The Mediterranean diet has long been hailed by experts as heart-healthy and nutritious. One key reason is olive oil.

Numerous studies suggest that including extra-virgin olive oil in your diet has benefits for health, thanks in part to the anti-inflammatory and antioxidant activity associated with its phenolic compounds.

According to a 2022 study in the Caspian Journal of Environmental Sciences, “The unsaturated fatty acids in olive oil reduces the risk of cardiovascular disease, obesity, Type 2 diabetes, metabolic syndrome and high blood pressure.”

The study said that the main source countries for olive oil are Spain, Italy and Greece and that those countries have less colon, breast and prostate cancer, less Alzheimer’s disease and a growing life expectancy compared to folks in Northern Europe.

But a 2023 study in Nature says not all olive oils are the same. After following results for more than 12,000 subjects for an average of 10.7 years, researchers said that “daily moderate consumption of virgin olive oil — (1-1/2 tablespoons) was associated with a one-third lower risk of all-cause as well as half the risk of cardiovascular mortality. These effects were not seen for common olive oil.”

The Journal of the American College of Cardiology published a study led by Harvard researchers that analyzed data from 28 years of the Nurses’ Health Study, looking at data on 60,582 women, combined with 31,801 men from the Health Professionals Follow-Up Study in the same years, 1990-2018. When the studies started, all were free of heart disease and cancer. They each took a diet questionnaire every four years.

The researchers concluded that for those with the highest olive oil intake, the risk of cardiovascular disease death dropped 19%, while cancer mortality risk dropped 17%. They also had 29% lower risk of neurodegenerative disease death, and 18% lower risk of dying from respiratory disease.

The researchers wrote that “replacing margarine, butter, mayonnaise and dairy fat with olive oil was associated with lower risk of mortality.”

Healthline outlines a number of benefits of olive oil, based on studies, starting with its fat content, which is predominantly oleic acid, a monounsaturated fat. That’s believed to reduce inflammation and some say it reduces cancer risk, though different studies have different findings on cancer.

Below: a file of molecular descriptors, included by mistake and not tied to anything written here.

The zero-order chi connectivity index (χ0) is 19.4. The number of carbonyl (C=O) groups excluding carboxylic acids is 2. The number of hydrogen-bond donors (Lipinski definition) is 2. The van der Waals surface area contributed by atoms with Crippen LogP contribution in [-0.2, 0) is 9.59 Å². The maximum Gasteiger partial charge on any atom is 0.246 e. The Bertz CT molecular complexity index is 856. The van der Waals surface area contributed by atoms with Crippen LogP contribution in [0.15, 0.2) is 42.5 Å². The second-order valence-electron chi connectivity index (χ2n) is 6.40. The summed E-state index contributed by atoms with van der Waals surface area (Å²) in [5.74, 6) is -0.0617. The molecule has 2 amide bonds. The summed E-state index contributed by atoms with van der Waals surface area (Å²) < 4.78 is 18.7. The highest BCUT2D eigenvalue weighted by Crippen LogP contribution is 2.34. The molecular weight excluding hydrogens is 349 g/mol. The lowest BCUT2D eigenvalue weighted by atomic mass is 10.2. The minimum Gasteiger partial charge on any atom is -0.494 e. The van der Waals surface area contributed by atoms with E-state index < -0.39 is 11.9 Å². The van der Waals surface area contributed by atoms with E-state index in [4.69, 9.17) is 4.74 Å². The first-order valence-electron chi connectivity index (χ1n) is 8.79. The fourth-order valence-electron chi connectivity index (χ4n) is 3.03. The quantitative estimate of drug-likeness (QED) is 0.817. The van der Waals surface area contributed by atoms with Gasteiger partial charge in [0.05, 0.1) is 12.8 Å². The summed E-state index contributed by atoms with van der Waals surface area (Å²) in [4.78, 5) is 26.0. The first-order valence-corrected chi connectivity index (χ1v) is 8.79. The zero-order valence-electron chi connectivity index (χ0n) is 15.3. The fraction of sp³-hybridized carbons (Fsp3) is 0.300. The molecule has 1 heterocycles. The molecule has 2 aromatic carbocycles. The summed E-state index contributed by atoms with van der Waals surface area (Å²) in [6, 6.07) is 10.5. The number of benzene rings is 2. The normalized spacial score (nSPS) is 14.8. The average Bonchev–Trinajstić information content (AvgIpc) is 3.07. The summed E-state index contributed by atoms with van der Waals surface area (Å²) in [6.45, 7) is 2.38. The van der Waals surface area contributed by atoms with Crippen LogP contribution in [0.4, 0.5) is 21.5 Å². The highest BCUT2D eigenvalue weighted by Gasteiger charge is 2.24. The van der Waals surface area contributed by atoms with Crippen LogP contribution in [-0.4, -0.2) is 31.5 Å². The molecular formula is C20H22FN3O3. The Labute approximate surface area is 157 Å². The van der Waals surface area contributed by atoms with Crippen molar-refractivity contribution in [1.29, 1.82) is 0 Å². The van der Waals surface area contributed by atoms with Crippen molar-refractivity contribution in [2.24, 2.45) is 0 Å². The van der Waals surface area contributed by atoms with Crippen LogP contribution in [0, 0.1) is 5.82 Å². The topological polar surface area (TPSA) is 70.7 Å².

Olive oil also contains antioxidants, potentially reducing risk for chronic disease, among other potential health benefits, the article says.

It, too, notes that “buying the right kind of olive oil is extremely important.” The article suggests reading the ingredient list and checking for quality certification since some labeled “extra-virgin” have been diluted with other refined oils.

Replace, don’t slather

Because olive oil is fairly high in calories, health experts told The New York Times that olive oil shouldn’t just be poured on or into foods. Rather, it should be used as a replacement for “less healthy fat sources — especially butter and full-fat dairy products, which contain saturated fats that can raise your LDL levels.”

The Times’ experts suggest aiming for no more than three or four tablespoons of olive oil a day, “as that amount is associated with the greatest benefit.” Nor, writes Times reporter Dani Blum, should people think that olive oil alone will transform health.

Other experts point out that butter, in moderation, is part of a healthy diet. “Moderate amounts of saturated fat, like what you find in butter, can be part of a healthy diet as well, and butter also contains nutrients like fat-soluble vitamins,” Jessica Titchenal, doctor of clinical nutrition and a certified nutrition specialist practitioner, told She said butter and olive oil are different fats, “so sometimes it just wouldn’t work in a dish to sub one out for the other. ‘Both butter and olive oil can be included in a healthy diet,’” the article said.

Spain and shoplifted olive oil

A bit of strange olive oil-related news broke this week with word that in Spain, which is the biggest producer of olive oil, supermarkets are “locking up bottles of the staple cooking oil as prices surge and theft increases,” per Reuters.

The article said one-liter bottles were selling for the equivalent of almost $16 in some stores, “propelling olive oil into the category of products retailers fit with security tags, alongside cosmetics, spirits and appliances.”

It said that the price of olive oil has “surged by 150% over the past two years in Spain as a scorching drought in the south has dented the olive harvest. Organized criminal gangs are stealing the oil to resell.”